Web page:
Saturday, April 20, 2019 -
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A green holiday

We love Judaism’s “quirky” holidays, such as a new year celebration for trees – or Tu b’Shevat – which begins this Friday evening and continuing into Shabbat. The holiday, which has its roots in the Jewish laws of tithing, has evolved into an ecological awareness day, with children in Israel traditionally planting trees on the day, and here in the US, similar environment-oriented programs. In fact Tu b’Shevat seems to fit perfectly with the growing trend for all things “green” and our desire for more knowledge about our food’s provenance.

Another tradition that has become increasingly popular in recent years is that of the Tu b’Shevat seder, a ritual dating from the Middle Ages, with strong kabbalistic influences. If concern began setting in at the mention of the word “seder” about the amount of work involved, breath a sigh of relief. This seder is really more of a dessert reception, highlighting the fruits of Israel, such as dates, figs, pomegranate and carob – either dried or fresh, depending on availability and what’s in season. So other fruits you may think about serving could be persimmons, kiwis, blood oranges, or any other citrus fruit.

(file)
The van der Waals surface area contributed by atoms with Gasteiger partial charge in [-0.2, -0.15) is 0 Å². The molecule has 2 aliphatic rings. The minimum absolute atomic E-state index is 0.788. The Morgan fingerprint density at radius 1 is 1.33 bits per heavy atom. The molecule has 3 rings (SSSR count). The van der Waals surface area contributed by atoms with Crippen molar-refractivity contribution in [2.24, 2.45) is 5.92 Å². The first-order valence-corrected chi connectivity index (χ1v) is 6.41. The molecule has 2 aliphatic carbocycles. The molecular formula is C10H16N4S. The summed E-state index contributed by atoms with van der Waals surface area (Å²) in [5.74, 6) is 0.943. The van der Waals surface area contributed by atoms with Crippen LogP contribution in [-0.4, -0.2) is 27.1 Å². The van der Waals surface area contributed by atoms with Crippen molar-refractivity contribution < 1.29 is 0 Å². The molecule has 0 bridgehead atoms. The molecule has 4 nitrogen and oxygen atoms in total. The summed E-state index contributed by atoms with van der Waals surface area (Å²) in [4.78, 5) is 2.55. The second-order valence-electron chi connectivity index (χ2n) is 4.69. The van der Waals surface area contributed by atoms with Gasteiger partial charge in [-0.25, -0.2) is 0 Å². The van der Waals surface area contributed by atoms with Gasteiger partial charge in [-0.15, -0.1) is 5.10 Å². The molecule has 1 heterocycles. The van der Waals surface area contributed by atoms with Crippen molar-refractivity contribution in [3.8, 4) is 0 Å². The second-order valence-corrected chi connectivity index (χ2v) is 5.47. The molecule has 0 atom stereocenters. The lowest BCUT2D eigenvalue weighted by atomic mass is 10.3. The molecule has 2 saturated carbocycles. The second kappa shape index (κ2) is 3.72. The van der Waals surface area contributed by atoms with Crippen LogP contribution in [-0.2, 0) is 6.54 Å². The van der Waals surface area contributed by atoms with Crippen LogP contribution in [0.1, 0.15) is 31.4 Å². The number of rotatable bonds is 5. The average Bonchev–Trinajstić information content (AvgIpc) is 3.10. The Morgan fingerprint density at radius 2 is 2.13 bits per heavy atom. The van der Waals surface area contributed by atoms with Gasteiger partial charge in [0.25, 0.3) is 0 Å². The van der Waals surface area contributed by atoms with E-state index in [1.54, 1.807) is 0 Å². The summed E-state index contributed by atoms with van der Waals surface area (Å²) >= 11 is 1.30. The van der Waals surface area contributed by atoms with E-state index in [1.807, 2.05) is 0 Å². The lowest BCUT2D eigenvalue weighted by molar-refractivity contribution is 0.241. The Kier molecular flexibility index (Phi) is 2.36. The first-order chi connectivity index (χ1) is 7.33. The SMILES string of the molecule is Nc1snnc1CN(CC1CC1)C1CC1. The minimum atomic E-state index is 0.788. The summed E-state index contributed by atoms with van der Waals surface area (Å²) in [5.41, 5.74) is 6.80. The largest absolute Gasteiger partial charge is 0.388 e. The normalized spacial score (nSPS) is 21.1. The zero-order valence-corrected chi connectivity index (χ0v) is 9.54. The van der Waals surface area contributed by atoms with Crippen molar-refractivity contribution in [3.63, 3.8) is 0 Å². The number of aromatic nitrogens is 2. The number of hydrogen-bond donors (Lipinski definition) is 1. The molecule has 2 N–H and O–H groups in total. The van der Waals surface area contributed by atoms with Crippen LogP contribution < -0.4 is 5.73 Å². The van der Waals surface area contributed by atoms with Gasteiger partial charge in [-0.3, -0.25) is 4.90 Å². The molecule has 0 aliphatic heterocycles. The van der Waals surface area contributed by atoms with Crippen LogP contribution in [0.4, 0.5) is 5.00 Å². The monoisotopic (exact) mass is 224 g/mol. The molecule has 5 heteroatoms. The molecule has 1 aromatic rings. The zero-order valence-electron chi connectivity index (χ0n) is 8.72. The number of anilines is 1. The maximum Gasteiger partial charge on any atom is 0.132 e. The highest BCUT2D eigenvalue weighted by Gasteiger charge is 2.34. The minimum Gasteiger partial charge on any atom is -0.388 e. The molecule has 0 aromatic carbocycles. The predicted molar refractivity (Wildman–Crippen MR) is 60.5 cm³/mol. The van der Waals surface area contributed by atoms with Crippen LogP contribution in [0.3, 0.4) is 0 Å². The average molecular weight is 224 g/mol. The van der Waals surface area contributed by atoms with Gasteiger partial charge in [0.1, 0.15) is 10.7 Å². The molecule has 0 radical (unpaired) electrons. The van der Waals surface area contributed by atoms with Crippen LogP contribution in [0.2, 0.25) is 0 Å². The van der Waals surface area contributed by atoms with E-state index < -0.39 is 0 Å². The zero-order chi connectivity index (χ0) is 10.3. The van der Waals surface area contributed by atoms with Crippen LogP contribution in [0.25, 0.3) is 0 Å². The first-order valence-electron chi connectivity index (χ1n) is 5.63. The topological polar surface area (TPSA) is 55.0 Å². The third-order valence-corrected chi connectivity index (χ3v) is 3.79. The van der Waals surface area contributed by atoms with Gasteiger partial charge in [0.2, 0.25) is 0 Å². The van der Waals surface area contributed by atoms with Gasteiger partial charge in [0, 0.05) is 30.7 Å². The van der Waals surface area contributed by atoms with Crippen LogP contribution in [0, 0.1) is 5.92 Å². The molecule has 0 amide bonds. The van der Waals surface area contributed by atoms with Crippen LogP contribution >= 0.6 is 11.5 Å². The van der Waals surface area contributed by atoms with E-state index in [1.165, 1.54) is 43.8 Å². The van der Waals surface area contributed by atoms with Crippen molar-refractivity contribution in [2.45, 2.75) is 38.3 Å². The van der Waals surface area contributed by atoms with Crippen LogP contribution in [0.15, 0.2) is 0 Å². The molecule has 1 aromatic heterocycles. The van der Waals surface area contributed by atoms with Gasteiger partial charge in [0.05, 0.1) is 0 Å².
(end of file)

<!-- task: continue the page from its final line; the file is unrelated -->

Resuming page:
Sticking with seasonal fruit ties in the agricultural and ecological aspects of the holiday, both which values have become increasingly important in our increasingly technology-oriented society. So take the time this year to organize a Tu b’Shevat seder, or join one of the many taking place across the Metro area – at synagogues and community centers. You’ll find all the details you need on our Community Calendar!

Happy Tu b’Shevat!




One thought on “A green holiday

  1. Jeff Rivera

    Holidays are great! They are a remarkable way to stay in touch and interact with everyone. Getting together to do things and celebrate is really empowering and gives you a sense of belonging. And if we celebrate Jewish holidays with a green tag then we will be doing the environment also a good turn. Spreading a word about this and making people aware of green ways to spend their Jewish holidays is an excellent idea.

    Reply

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